Meet Marie Ange, a 17-year-old woman pregnant for the first time:
A young woman from Camp Perrin, Marie Ange has followed in our clinic for several months since the first trimester. Her baseline blood pressures have all been in the 90s/60s with little variation, as established by the meticulous vital sign recordings of our Mimsi community volunteers. However, during her last visit, Marie Ange reports feeling like her head is heavy and she is seeing “koukouyi” or fireflies in her vision. The community volunteer notes that she is 31 weeks and 6 days by her last menstrual period and first trimester ultrasound; the volunteer also discovers that Marie Ange has a blood pressure of 230/140, which she calls me over to double-check because she can’t believe her ears. I verify the blood pressure is indeed that high: 228/144. I ask the volunteer what she thinks Marie Ange has; she responds “pre-eklanpsi” correctly. Then I ask her what we should do, and the community nurse interrupts saying, “We need to stop quizzing the volunteer and get this woman to a hospital.” During the preparation for transfer, we discover another woman with a similar history and a similar presentation who needs transfer as well for pre-eclampsia.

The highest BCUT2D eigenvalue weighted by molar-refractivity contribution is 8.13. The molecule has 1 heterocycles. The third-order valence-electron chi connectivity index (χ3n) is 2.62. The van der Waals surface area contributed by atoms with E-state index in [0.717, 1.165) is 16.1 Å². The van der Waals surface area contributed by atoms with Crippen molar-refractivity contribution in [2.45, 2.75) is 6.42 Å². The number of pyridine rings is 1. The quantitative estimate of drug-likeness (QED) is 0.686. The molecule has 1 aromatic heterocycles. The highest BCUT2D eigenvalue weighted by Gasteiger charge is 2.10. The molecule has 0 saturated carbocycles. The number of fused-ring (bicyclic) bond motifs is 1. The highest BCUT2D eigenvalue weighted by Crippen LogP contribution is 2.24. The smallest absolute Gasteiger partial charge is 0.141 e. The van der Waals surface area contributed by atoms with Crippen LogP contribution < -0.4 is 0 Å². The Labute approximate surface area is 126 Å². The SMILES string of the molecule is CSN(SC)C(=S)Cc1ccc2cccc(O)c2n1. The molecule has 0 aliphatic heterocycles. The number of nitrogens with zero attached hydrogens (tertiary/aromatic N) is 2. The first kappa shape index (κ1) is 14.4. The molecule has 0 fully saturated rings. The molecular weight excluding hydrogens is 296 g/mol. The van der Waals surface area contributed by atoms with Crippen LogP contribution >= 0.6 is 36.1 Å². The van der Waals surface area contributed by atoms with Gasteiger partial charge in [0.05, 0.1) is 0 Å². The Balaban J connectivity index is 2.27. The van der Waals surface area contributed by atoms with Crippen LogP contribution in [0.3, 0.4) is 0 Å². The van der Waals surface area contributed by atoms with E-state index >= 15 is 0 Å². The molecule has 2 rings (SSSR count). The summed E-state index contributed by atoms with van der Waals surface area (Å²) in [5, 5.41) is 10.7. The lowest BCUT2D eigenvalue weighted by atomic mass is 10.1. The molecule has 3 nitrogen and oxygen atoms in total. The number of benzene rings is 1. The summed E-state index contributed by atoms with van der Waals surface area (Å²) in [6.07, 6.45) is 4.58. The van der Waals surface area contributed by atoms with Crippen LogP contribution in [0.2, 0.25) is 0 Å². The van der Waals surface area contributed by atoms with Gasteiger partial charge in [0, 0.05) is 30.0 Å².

Well, Mimsi takes on the responsibility for Marie Ange’s hospitalization and suspects they will do a C-section because of how high her blood pressures are and how remote she is to delivery. In the United States, we would have attempted to induce labor and deliver; however, in these remote areas without proper monitoring, I have come to appreciate the other options available. But in Marie Ange’s case, she stays on the ward for seven days as the obstetrical nurses in the hospital give this woman alpha-methyldopa (AMD), a commonly used antihypertensive which takes several days to work, to lower Marie Ange’s blood pressure. Her blood pressures elevate: 266/154; 242/144; 250/134.
Eventually on hospital day 8, the nurses and doctors are frustrated with Marie Ange’s case and discharge her home, saying that she needs to go to Port-au-Prince for further treatment. They do the same to the other woman with pre-eclampsia we admitted the same day as Marie Ange. No magnesium sulfate has been started; no effective antihypertensive medications are given to lower her blood pressures; no emergency vehicle is offered to make the 3.5 hour drive to Port-au-Prince.